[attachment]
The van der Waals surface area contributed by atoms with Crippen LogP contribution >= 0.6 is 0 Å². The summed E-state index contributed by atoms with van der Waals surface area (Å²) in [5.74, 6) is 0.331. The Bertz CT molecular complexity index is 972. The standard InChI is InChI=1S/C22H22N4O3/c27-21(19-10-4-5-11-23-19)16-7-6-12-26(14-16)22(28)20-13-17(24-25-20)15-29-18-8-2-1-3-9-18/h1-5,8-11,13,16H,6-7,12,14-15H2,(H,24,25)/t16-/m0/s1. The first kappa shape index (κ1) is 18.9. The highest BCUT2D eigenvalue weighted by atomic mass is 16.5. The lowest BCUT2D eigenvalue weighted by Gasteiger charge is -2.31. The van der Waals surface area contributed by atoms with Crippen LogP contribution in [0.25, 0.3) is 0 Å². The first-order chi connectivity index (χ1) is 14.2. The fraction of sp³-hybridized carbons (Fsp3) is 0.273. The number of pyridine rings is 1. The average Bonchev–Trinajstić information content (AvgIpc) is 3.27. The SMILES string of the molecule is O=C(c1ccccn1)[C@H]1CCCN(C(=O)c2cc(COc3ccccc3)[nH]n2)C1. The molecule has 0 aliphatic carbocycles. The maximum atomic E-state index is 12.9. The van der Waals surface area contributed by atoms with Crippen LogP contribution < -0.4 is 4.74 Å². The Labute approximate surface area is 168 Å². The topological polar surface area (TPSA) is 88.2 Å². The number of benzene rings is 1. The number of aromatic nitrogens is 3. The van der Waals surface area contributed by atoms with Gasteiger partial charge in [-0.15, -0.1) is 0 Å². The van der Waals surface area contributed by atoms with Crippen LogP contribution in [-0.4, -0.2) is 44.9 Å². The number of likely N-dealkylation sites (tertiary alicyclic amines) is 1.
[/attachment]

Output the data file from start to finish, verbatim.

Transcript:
The van der Waals surface area contributed by atoms with Crippen LogP contribution >= 0.6 is 0 Å². The summed E-state index contributed by atoms with van der Waals surface area (Å²) in [5.74, 6) is 0.331. The Bertz CT molecular complexity index is 972. The standard InChI is InChI=1S/C22H22N4O3/c27-21(19-10-4-5-11-23-19)16-7-6-12-26(14-16)22(28)20-13-17(24-25-20)15-29-18-8-2-1-3-9-18/h1-5,8-11,13,16H,6-7,12,14-15H2,(H,24,25)/t16-/m0/s1. The first kappa shape index (κ1) is 18.9. The highest BCUT2D eigenvalue weighted by atomic mass is 16.5. The lowest BCUT2D eigenvalue weighted by Gasteiger charge is -2.31. The van der Waals surface area contributed by atoms with Crippen LogP contribution in [0.25, 0.3) is 0 Å². The first-order chi connectivity index (χ1) is 14.2. The fraction of sp³-hybridized carbons (Fsp3) is 0.273. The number of pyridine rings is 1. The average Bonchev–Trinajstić information content (AvgIpc) is 3.27. The SMILES string of the molecule is O=C(c1ccccn1)[C@H]1CCCN(C(=O)c2cc(COc3ccccc3)[nH]n2)C1. The molecule has 0 aliphatic carbocycles. The maximum atomic E-state index is 12.9. The van der Waals surface area contributed by atoms with Crippen LogP contribution < -0.4 is 4.74 Å². The Labute approximate surface area is 168 Å². The topological polar surface area (TPSA) is 88.2 Å². The number of benzene rings is 1. The number of aromatic nitrogens is 3. The van der Waals surface area contributed by atoms with Gasteiger partial charge in [-0.15, -0.1) is 0 Å². The van der Waals surface area contributed by atoms with Crippen LogP contribution in [-0.4, -0.2) is 44.9 Å². The number of likely N-dealkylation sites (tertiary alicyclic amines) is 1.